Mass. lawmakers discuss behavioral healthcare crisis
Lawmakers in Massachusetts are debating bills that seek to reduce boarding of behavioral health patients in hospital emergency departments and to keep them from being housed in correctional facilities.
Two proposals discussed at a joint House-Senate hearing last week stemmed from recommendations offered in a report from a Mental Health Advisory Committee created by the Massachusetts Legislature in 2012, which expanded its scope in 2013. That year, then-Gov. Deval Patrick closed 124 of the 169 beds at Taunton (Mass.) State Hospital. The administration said the goal was to reinvest in community-based mental health services.
Massachusetts Nurses Association spokesman David Schildmeier said the move aggravated an ongoing mental health crisis in the state, with “people waiting for days and months for a bed.”
One measure includes a two-year pilot program to create a temporary facility at the Taunton hospital where mental-health patients being boarded in an ED can remain until a behavioral-health bed can be found. The other bill calls for the state mental health department to create two units for “difficult-to-manage” patients.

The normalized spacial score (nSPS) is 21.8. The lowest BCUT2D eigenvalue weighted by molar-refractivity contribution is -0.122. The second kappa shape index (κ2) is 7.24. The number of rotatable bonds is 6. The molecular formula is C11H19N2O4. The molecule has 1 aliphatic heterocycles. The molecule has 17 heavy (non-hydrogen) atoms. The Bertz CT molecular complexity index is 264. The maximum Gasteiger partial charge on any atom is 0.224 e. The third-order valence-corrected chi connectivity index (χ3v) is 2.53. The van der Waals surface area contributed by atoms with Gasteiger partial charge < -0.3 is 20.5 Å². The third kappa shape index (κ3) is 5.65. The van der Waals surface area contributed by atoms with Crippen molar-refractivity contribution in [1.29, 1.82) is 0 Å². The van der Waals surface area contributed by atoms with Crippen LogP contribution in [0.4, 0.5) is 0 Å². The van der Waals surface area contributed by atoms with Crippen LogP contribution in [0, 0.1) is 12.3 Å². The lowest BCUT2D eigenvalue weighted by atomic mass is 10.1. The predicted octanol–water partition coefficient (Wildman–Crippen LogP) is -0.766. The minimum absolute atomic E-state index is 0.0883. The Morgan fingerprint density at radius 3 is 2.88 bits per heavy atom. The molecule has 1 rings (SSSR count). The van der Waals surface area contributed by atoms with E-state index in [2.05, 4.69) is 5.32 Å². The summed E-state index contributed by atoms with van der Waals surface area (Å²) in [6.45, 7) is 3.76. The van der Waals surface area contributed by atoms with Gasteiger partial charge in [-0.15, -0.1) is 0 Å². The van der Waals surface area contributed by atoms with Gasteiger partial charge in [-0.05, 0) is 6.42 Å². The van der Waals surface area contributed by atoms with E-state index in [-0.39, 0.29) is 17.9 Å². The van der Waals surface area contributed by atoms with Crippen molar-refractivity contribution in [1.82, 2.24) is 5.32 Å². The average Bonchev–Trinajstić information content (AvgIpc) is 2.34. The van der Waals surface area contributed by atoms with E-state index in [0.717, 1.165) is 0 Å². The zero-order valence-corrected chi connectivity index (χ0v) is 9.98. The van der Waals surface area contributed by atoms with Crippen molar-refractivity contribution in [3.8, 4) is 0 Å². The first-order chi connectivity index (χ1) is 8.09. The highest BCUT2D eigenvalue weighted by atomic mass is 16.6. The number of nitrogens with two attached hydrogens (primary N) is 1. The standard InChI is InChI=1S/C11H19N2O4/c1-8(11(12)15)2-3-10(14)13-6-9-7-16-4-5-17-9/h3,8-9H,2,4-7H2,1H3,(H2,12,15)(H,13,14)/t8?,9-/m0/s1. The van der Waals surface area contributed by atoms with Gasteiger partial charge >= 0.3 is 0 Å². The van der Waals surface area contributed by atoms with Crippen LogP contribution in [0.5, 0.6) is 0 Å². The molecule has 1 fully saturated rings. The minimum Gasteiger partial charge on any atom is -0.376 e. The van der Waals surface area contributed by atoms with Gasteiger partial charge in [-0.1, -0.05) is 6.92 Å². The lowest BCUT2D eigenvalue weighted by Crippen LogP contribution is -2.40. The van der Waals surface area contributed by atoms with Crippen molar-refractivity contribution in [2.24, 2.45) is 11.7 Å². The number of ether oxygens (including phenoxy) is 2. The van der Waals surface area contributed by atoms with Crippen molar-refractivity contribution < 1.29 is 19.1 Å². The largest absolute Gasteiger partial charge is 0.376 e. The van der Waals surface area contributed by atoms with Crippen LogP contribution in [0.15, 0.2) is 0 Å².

While most patients undergoing treatment for behavioral-health issues are not violent, Schildmeier said a minority are, and they are frequently “shifted from facility to facility, wreaking havoc wherever they go.” The MNA noted that those patients often end up being “housed in the corrections system where their conditions go untreated or are exacerbated.”